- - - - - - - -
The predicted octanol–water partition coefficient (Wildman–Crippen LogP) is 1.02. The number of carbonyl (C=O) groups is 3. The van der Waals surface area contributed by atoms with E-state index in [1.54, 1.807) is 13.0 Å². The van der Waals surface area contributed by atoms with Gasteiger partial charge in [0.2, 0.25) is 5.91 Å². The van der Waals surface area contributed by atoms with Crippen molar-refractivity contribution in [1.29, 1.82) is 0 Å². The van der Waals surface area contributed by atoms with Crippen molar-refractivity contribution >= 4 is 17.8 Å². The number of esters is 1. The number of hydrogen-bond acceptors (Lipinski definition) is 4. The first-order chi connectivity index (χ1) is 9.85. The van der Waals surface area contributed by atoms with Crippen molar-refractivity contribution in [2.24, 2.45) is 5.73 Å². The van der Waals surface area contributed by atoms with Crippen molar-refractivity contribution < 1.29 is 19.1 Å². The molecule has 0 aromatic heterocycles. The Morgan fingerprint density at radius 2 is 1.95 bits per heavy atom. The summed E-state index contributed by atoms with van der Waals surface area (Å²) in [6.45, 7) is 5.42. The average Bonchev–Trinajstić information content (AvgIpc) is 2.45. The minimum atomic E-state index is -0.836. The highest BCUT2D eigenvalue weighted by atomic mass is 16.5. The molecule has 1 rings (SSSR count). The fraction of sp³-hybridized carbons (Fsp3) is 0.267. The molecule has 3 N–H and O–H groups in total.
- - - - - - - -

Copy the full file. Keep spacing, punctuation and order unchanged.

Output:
The predicted octanol–water partition coefficient (Wildman–Crippen LogP) is 1.02. The number of carbonyl (C=O) groups is 3. The van der Waals surface area contributed by atoms with E-state index in [1.54, 1.807) is 13.0 Å². The van der Waals surface area contributed by atoms with Gasteiger partial charge in [0.2, 0.25) is 5.91 Å². The van der Waals surface area contributed by atoms with Crippen molar-refractivity contribution in [1.29, 1.82) is 0 Å². The van der Waals surface area contributed by atoms with Crippen molar-refractivity contribution >= 4 is 17.8 Å². The number of esters is 1. The number of hydrogen-bond acceptors (Lipinski definition) is 4. The first-order chi connectivity index (χ1) is 9.85. The van der Waals surface area contributed by atoms with Crippen molar-refractivity contribution in [2.24, 2.45) is 5.73 Å². The van der Waals surface area contributed by atoms with Crippen molar-refractivity contribution < 1.29 is 19.1 Å². The molecule has 0 aromatic heterocycles. The Morgan fingerprint density at radius 2 is 1.95 bits per heavy atom. The summed E-state index contributed by atoms with van der Waals surface area (Å²) in [6.45, 7) is 5.42. The average Bonchev–Trinajstić information content (AvgIpc) is 2.45. The minimum atomic E-state index is -0.836. The highest BCUT2D eigenvalue weighted by atomic mass is 16.5. The molecule has 1 rings (SSSR count). The fraction of sp³-hybridized carbons (Fsp3) is 0.267. The molecule has 3 N–H and O–H groups in total.